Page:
The Ruby Circle (Bloodlines #6)(12)

by Richelle Mead

The late summer sun was still well above the horizon, even around six, when we reached Nina’s door. She lived in a section of bare-bones apartments inhabited by other Court employees (or ex-employees, as it turned out), far from the much more posh lodgings that royals like my father lived in. I took a deep breath as I stared at that door, summoning my courage.

“It won’t get any easier if you put it off,” Neil told me, unhelpfully.

“I know.” Resolved, I gave two short raps to the door, secretly hoping Nina was asleep or not at home. Then I could honestly tell Sonya I’d tried and leave it at that. Unfortunately, Nina opened the door almost immediately, as though she’d been waiting right by it.

“Hello, Adrian,” she said warily. Her gray eyes lifted beyond me. “Neil.”

He gave a nod of greeting, but I was momentarily stunned. Nina didn’t come from a rich or royal background, but that had never affected her beauty, and she’d always presented herself in an immaculate manner.

At least, she used to.

That Nina I’d known was nowhere in sight. Her dark, curly hair looked as though it hadn’t been brushed recently. In fact, I wasn’t sure it had been washed in a while either. A rumpled blue plaid skirt clashed with an orange T-shirt, over which she wore an inside-out gray cardigan. One of her feet was covered with a white ankle sock. Her other sock—adorned with red and white stripes—came up to her knee.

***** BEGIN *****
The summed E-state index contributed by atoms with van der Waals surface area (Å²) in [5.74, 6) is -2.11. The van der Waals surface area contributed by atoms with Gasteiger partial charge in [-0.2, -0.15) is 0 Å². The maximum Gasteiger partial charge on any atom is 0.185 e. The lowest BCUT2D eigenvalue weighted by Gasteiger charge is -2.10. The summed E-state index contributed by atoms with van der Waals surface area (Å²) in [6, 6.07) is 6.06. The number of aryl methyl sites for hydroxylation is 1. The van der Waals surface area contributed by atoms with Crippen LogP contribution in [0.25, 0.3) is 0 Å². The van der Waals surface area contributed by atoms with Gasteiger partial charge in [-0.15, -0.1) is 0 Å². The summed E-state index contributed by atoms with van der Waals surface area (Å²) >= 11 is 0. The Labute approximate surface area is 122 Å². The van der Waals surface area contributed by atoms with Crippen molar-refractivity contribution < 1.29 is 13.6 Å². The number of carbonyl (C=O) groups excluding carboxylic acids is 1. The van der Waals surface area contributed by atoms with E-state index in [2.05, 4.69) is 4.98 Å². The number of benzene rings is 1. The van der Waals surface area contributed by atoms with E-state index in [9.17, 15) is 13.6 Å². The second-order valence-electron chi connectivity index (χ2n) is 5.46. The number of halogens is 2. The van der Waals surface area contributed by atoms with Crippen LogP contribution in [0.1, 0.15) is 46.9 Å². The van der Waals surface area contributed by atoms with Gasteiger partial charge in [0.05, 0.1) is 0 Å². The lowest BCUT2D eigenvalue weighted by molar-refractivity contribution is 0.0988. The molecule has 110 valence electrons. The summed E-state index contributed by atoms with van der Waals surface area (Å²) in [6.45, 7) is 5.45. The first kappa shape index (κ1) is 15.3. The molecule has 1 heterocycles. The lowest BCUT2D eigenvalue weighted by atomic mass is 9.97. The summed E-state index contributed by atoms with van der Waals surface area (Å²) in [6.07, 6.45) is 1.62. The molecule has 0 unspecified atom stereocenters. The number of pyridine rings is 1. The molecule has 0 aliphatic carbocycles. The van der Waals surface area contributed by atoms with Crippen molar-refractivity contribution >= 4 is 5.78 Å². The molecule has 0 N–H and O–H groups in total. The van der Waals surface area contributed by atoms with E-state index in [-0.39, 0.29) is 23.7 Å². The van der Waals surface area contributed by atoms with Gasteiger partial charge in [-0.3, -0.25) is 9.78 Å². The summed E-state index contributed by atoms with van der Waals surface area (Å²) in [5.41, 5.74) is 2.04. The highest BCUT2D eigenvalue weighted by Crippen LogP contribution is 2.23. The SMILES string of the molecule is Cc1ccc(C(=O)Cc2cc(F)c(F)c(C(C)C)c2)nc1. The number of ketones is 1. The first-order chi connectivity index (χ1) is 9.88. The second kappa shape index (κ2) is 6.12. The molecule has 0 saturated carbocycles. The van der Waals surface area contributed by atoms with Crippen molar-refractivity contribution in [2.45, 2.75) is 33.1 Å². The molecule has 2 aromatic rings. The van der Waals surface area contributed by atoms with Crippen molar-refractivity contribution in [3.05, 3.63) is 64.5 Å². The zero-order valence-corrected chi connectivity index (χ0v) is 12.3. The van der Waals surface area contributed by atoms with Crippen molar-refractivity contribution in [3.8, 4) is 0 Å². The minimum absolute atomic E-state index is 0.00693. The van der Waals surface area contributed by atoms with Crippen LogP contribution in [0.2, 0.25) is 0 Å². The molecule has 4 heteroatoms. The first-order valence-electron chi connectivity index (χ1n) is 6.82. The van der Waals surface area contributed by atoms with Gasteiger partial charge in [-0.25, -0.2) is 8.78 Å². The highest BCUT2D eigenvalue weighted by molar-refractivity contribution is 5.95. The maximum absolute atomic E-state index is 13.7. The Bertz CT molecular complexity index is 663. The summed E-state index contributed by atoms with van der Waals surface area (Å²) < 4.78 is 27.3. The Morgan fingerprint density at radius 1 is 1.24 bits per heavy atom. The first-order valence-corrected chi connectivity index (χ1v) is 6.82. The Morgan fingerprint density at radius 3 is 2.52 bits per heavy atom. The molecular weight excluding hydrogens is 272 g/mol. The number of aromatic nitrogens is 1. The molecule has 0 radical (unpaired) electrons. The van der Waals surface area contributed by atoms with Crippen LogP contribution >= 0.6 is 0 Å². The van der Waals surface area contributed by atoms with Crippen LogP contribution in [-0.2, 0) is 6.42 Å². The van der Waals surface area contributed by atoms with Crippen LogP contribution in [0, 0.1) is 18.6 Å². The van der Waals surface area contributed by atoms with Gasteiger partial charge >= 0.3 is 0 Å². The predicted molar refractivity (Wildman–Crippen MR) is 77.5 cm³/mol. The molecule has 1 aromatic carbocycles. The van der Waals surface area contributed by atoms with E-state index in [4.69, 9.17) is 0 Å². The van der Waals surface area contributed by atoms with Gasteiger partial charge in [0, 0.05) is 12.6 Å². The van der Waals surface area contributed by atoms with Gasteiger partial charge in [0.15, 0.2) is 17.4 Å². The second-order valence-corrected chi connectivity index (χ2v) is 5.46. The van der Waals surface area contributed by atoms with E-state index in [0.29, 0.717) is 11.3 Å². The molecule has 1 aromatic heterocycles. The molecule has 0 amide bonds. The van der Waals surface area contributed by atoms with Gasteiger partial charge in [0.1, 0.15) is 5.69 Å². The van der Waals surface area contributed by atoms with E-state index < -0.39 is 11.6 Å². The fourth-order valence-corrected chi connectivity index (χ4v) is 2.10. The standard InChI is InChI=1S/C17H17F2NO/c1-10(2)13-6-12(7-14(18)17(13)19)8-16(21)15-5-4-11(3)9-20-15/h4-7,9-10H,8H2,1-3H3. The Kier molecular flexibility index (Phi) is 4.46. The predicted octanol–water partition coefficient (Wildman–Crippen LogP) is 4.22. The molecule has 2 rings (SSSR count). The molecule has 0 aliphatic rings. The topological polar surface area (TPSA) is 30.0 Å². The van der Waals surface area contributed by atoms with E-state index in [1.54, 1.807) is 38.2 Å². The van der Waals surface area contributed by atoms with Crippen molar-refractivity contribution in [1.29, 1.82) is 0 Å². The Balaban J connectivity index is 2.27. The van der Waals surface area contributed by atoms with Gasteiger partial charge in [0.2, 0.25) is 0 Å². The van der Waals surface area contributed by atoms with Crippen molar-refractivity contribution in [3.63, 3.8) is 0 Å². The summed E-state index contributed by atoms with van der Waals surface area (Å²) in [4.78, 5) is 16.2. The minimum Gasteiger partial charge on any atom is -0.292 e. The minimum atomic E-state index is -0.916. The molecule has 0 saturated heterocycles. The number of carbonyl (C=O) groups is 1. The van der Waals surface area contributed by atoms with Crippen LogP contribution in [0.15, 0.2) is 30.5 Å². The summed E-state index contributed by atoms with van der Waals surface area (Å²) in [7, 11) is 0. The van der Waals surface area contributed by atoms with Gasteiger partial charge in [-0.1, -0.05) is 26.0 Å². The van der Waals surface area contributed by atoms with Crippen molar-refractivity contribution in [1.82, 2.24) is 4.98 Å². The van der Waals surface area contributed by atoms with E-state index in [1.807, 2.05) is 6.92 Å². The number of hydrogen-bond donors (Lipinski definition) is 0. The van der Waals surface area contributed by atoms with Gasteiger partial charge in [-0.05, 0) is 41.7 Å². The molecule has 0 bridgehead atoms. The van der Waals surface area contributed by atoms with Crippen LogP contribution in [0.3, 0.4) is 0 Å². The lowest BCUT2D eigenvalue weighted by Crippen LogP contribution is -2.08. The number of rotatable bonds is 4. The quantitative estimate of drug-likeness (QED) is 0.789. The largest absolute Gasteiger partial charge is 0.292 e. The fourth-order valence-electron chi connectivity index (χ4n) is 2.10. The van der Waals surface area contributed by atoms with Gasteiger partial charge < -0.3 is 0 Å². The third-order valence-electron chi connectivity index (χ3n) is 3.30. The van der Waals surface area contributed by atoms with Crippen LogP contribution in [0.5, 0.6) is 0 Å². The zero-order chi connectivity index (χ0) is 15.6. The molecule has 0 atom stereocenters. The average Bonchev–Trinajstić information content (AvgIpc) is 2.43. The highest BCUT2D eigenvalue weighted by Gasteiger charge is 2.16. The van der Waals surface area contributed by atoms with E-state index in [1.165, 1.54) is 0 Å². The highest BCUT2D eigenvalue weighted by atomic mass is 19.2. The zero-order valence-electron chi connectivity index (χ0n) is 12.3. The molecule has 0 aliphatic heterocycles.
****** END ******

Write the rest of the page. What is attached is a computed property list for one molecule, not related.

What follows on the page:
And yet, it wasn’t the bizarre wardrobe choice that was most alarming; instead, it was the look on her face that told me Sonya hadn’t been exaggerating. Dark circles hung under Nina’s eyes, though the eyes themselves were bright and almost too alert, glittering feverishly. It was a look I’d seen before in spirit users pushed to the edge. It was a look I’d seen on Avery Lazar’s face.

I swallowed. “Hello, Nina. Can we come in?”

Her eyes narrowed. “Why? So you can tell me again how totally unsuitable we are? So you can tell me how we can never, ever possibly work out—seeing as I’m not human and you apparently only hook up with people who double as dinner?”

My temper started to flare at the slight, but then I reminded myself that she wasn’t well. “I’m sorry for what I said last time—I mean it. I’d met Sydney long before I met you. But that’s not what I’m here to talk about. Please—can we come in?”

Nina stared at me wordlessly for a long time, and I used the opportunity to call on spirit and sneak a glimpse of her aura. Like Lissa’s yesterday, Nina’s aura was filled with the pale gold of a spirit user. Unlike Lissa’s, however, Nina’s gold had a weak, almost watery quality to it. It didn’t burn like a flame. The other colors were equally frail, flickering in and out.

“Okay,” she said at last.

She stepped aside and let us pass. What I found inside was nearly as disconcerting as her appearance. I’d been to her place before, back when she and I had done a lot of party-hopping together. The tiny apartment was actually more of a studio, with bedroom and living room merged into one. Despite the small size, Nina had always gone to great pains to keep her home tidy and well decorated. Much like the care given to her physical exterior, though, that upkeep seemed to be a thing of the past.